With the global namespace, it will be desirable to message active GUI dialogs to indicate a change to a primitive. It may be sufficient to let the user refresh the GUI on demand. A one-level undo facility for all changes may be used as well.
The current state and next transition time of a timer should be computed as efficiently as possible. Most actions will be triggered by the off-to-on transition of a timer; thus, computing transitions will be done frequently. If the primitive specifies GMT for the timezone, the when value is adjusted to GMT prior to the evaluation.
According to the invention, application support code provided by the timer service is optimized to compute the current state or next transition time of a list of timers. The computation structures assume that some of the timers share primitives (either cycles or timers), such that computing the current state of a list of timers will cause some primitives to be evaluated more than once for a given time-stamp. To take advantage of this, all cycles are preferably stored in a single array, indexed by fully-qualified name (with the same being true for timers) The following data structures are used during Timer computation.
The ALIGN-WITH operator will return the difference between the when value and the beginning of the period which contains when. The next_transition algorithms set forth below could use an optimization that states which transition is being searched for (on-off, off-on, either), which would remove some of the tests. Because next_transition is usually called from one state looking for the other state, this is a high-use optimization. The algorithms are set forth below:
State Evaluation of Cycle Primitive
Next Transition Evaluation of a Cycle Primitive
ind=(when ALIGN-WITH (cycle.period * cycle.per-qual)) pstart=when−ind if (ind<cycle.offset) return(pstart+cycle.offset) if (ind>=cycle.offset) &:& (ind<cycle.offset+cycle.span) return (pstart+cycle.offset+cycle.span) return (pstart+(cycle.period * cycle.per_qual)+cycle.offset.
When a timer is fetched from the repository and sent to an application, it must serialize the primitives and logical operators into a single buffer that completely represents the timer's value. One or more timers may use the same primitives, so to minimize storage required for multiple timers, each timer should reference the primitives in a way that the primitive can be shares between multiple timers without making copies. Wire transmission can contain multiple copies of the same primitive, but the timer library functions should be able to de-serialize the data stream into structures/objects that do not require multiple copies of the same primitive. Because primitives and timers have a unique namespace, copies are detected by name. Preferably, cycles are not used directly by applications except as a primitive of a timer during computation. Preferably, an application does not refer to a cycle by name.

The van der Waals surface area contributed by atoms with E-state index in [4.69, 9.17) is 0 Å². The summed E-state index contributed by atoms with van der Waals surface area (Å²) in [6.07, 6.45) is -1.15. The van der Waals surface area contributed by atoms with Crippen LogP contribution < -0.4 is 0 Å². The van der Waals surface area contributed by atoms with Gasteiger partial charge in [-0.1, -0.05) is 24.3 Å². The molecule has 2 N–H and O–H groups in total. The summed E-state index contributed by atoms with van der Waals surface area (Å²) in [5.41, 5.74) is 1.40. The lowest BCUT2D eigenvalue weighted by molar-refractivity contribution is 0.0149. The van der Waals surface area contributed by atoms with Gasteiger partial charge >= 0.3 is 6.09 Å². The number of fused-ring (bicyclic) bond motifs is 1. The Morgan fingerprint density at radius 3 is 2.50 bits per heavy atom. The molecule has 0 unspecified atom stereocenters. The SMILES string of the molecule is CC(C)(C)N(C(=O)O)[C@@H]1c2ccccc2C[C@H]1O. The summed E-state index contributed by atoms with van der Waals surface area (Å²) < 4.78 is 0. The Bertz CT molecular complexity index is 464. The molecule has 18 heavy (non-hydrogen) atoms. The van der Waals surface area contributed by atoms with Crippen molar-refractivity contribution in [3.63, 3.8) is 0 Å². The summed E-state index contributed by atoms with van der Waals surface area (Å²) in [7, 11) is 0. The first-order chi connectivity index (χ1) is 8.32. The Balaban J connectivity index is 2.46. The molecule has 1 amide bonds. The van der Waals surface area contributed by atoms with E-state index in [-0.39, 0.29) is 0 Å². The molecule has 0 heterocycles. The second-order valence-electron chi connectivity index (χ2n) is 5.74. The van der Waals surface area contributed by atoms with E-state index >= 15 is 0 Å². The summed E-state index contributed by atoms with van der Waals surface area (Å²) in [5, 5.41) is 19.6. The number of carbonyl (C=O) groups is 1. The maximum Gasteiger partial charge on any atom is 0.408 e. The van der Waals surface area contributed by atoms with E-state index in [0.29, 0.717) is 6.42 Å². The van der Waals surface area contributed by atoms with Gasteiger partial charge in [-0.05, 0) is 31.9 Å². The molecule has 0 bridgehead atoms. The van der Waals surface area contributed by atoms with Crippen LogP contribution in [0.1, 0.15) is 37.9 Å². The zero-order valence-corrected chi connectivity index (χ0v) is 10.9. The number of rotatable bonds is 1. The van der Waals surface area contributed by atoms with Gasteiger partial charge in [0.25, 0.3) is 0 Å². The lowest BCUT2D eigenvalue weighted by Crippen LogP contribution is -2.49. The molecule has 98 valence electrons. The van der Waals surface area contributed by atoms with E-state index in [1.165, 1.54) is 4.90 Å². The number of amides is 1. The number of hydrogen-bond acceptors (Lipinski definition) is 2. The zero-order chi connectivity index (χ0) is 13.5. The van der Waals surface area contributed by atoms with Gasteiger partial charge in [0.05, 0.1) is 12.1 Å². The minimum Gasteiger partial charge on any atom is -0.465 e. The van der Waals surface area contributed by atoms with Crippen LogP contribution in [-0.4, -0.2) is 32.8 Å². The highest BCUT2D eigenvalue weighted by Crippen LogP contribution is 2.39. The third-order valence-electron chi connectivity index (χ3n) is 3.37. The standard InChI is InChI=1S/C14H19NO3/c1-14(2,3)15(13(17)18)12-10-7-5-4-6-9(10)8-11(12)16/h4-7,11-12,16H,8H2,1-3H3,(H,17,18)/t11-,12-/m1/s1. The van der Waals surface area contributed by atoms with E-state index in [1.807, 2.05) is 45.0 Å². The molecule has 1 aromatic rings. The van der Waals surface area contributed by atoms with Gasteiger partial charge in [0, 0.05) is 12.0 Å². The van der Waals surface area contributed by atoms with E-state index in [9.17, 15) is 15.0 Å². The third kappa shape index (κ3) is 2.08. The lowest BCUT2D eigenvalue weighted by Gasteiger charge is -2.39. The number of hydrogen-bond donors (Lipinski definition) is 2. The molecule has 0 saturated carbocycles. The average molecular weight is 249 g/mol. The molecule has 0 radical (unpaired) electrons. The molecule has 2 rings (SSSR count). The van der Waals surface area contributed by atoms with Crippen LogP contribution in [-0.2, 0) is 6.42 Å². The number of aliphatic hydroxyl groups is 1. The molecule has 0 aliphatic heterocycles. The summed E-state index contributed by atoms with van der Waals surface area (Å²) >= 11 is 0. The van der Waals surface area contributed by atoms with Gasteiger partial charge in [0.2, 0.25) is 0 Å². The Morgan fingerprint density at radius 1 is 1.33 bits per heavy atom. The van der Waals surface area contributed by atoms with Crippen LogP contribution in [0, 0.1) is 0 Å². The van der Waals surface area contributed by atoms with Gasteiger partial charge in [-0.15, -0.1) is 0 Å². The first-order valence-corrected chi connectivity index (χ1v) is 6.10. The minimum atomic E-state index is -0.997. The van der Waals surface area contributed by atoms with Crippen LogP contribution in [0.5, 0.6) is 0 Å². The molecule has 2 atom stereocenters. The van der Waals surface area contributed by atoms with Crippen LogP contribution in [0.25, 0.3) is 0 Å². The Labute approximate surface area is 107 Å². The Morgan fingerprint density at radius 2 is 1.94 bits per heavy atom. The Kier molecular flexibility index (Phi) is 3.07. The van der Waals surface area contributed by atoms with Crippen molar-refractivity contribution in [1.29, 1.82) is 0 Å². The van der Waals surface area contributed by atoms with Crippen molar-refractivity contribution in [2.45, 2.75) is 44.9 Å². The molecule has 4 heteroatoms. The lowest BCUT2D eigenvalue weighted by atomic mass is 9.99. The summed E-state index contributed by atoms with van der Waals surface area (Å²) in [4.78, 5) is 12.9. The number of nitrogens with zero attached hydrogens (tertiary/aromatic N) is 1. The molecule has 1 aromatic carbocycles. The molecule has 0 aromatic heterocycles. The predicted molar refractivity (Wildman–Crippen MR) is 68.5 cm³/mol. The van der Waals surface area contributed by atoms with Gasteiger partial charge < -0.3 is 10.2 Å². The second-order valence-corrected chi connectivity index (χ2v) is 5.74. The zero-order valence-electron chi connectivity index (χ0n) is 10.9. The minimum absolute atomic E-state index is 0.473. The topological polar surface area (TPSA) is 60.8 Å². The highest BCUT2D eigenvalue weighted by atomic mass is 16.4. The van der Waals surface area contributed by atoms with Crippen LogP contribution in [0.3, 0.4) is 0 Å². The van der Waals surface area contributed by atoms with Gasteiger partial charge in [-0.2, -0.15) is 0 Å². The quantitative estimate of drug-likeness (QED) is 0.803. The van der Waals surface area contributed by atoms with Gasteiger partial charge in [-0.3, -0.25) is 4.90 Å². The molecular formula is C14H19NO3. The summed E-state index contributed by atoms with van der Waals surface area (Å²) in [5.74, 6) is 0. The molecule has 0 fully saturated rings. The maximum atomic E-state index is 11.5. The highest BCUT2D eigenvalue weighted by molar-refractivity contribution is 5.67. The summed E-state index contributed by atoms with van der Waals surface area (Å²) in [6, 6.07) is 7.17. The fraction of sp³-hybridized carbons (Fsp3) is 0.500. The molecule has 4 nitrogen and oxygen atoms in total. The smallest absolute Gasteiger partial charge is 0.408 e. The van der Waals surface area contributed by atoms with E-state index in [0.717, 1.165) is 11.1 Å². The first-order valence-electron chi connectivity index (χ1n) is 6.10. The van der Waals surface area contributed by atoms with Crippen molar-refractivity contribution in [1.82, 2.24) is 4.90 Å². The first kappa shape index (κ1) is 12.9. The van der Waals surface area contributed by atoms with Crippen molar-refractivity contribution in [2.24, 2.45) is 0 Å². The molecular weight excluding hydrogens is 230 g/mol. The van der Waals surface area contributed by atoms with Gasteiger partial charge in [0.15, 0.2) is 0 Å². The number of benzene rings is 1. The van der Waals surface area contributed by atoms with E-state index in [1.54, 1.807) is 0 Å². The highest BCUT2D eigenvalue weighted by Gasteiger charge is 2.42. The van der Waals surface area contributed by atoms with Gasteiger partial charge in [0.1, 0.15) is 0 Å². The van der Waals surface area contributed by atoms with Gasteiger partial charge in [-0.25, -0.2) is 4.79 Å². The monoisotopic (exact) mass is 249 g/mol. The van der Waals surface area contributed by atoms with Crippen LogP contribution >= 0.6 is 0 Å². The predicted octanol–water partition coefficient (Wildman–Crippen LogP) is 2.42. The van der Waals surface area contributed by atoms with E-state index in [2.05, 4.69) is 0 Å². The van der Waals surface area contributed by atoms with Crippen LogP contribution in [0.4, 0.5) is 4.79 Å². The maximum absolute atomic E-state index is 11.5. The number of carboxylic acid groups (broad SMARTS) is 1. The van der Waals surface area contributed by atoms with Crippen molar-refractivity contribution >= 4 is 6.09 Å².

Most of the STR is thus implemented at the repository, with a smaller amount of code linked into applications via a STR library. As noted above, one goal of the STR design is to a common data representation of a timer that all applications can use, with the STR libraries providing the required interfaces to the data structure. Thus, the structure is opaque to the application. Appropriate management interfaces may be readily specified for defining/editing entries in the repository, and for maintaining the repository.
As described above, a set of timers may be combined to describe a schedule. According to the invention, it is also desirable that a set of schedules may be combined, e.g., by Boolean arithmetic, to generate higher order schedules. Applications may provide such facilities via implicit layering or scheduling policy mechanisms.
In the preferred embodiment, time values are measured in seconds. Absolute time will be based on the UNIX standard “time 0”, 00:00UST Jan. 1, 1970. A single cycle has start/stop times, a “wavelength” (overall duration of one cycle), and then a description of the “shape” of the waveform. The model for schedule queries is something that answers “yes/no” questions for points in time, so the waveform consists of “on” times separated by periods of “off” time.
The start and stop times for a cycle will in general be interpreted as offsets. Often, they will be intended as offsets from time 0; in other words, absolute times. A cycle waveform description is either a simple tuple giving a delay and a duration, or else a list of sub-cycles. In the simple case, the waveform will be “off” from the start of the cycle for as many seconds as indicated by the delay value, and then “on” for the given duration. (Because the wavelength might be longer than delay+duration, there might be more “off” time after the pulse.) Such a scheme would be appropriate for some action that is supposed to happen on a regular basis; an hourly schedule would have a wavelength of 3600 seconds, and a waveform with a 0 second delay and a 1 second “on” pulse. If a waveform is a list of sub-cycles, then a more complicated waveform can be described. The start/stop times of each sub-cycle are interpreted relative to the beginning of the enclosing cycle.